GE’s Industrial Solutions business opened its new Advanced Manufacturing Lab in Plainville, Connecticut, with plans to open a Circuit Breaker Center of Excellence in Puerto Rico.
According to GE, AML is using sophisticated robotics and automated manufacturing systems to design and build production lines for the new GuardEon molded case circuit breaker platform to be launched in 2015. For customers, advanced manufacturing methods ensure the consistent high-quality outputs and flexible production to meet the safety and uptime challenges they face every day in keeping their operations running.
GE also is building a new Circuit Breaker Center of Excellence in Arecibo, Puerto Rico, where GuardEon will be produced. The COE will be a sophisticated facility that leverages the advanced manufacturing methods being developed at the AML. By moving to highly automated operations, GE said it will fine tune its manufacturing flexibility and product reliability, helping the company to better serve its customers globally.
The new Advanced Manufacturing Lab in Plainville is another example of GE’s investment in the future of our electrical distribution business to better serve our customers, said Bob Gilligan, CEO of GE’s Industrial Solutions business. “While six months ago this space was simply offices and cubicles, today, the 8,000-square-foot area is filled with hands-on, real-world innovative manufacturing design and development tools employed by a highly energized and experienced team of advanced manufacturing engineers.“
Locating this lab in Plainville facilitates critical collaboration between the advanced manufacturing engineers and the co-located engineering design team to enhance design-for-manufacturability at the earliest stages of product development, the company said. GE’s design, build, test, learn, modify and repeat rhythm with in-house human and capital resources dramatically increases options for timely proof-of-concept testing and ultimately, empowers delivery of better products for its customers much faster.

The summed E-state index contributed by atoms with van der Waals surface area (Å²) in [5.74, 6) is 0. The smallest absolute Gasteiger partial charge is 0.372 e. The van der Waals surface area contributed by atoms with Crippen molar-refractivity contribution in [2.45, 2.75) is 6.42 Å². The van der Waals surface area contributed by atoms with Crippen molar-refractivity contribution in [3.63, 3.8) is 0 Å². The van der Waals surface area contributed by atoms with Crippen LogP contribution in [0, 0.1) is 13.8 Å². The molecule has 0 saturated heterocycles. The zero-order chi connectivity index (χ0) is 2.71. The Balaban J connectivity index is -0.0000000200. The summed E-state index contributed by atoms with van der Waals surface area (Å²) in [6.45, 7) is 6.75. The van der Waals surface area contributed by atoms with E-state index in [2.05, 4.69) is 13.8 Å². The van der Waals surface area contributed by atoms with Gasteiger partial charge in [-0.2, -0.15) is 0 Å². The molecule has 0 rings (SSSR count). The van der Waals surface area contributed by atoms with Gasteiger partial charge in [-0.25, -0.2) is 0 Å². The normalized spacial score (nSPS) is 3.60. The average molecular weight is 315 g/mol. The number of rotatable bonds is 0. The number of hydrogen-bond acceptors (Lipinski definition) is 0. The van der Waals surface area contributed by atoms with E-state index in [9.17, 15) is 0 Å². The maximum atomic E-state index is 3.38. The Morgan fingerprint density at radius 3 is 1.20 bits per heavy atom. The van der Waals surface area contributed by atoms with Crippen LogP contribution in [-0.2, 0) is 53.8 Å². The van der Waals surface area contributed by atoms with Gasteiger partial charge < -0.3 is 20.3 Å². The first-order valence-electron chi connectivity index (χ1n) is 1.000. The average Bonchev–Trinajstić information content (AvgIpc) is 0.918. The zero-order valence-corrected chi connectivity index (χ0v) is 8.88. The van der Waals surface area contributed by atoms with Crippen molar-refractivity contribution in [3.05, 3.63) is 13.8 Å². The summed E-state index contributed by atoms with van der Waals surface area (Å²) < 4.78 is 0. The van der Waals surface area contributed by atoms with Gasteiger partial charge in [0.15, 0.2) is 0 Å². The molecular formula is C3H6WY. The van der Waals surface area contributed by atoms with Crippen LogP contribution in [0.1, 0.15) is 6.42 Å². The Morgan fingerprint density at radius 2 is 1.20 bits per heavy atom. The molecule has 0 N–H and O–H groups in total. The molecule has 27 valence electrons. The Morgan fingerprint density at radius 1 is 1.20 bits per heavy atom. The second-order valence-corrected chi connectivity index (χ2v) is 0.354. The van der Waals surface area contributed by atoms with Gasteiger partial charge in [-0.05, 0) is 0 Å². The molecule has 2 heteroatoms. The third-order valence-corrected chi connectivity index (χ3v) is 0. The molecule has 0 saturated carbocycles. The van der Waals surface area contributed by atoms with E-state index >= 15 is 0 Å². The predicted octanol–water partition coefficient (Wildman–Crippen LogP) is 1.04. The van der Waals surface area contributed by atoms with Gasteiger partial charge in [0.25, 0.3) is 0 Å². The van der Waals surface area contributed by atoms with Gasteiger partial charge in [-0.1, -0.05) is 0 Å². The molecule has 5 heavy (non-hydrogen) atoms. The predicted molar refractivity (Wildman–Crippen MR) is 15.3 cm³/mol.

GE said it is developing new, innovative manufacturing methods for GuardEon, currently the company’s most advanced MCCB, which will provide advanced safety and reliability features for industrial, original equipment manufacturer and commercial customers for whom unplanned downtime is the enemy and safety is the highest priority.
GE’s new lab models future production lines for the GuardEon circuit breaker that incorporate advanced technologies including some of the first Occupational Health and Safety Administration-approved advanced manufacturing robots, utilizing smart-response movements to help safely and intelligently work directly alongside operators in a manufacturing environment. The AML also features 4-by-6-foot “moonshine” tables outfitted with programmable logic controllers and pneumatics. The tables serve as experimental design pods for inventing enhanced manufacturing operations to meet strict TAKT times, a critical measurement linking production-cycle times to customer-demand rates.
Within the next 24 months, GE will completely reinvent and revitalize its MCCB offering to provide a modern, comprehensive, global industrial circuit breaker portfolio, the company said. Available in 2015, GuardEon will be a platform of four frames, accessories and trip units designed and launched in less than three years — significantly faster than typical industry development time. This accelerated delivery schedule will be achieved using GE’s FastWorks methodology to speed development while incorporating continuous customer feedback throughout the design and development process.
“We are making unprecedented investments in our business to deliver the global MCCB platform faster than ever before, while introducing innovative design-for-manufacturing development methods and launching a modern, advanced manufacturing plant. This is a genuine vote of confidence in our ability to build a stronger, more competitive business that best serves our customers’ needs,” added Gilligan.
The AML is GE’s second lab opening in Plainville in just over a year. In May 2013, the company launched the NPI Accelerator Lab, featuring a collaborative workspace with a machine shop, product tear-down area and 3D printing prototype production and assembly capabilities, which enables GE engineers to design, develop and deliver new products faster than ever before. In addition, GE’s High Current Test Lab offers high-voltage capabilities for on-site, quick-cycle prototype testing, ensuring products’ robust design, superior performance and standards compliance from launch date.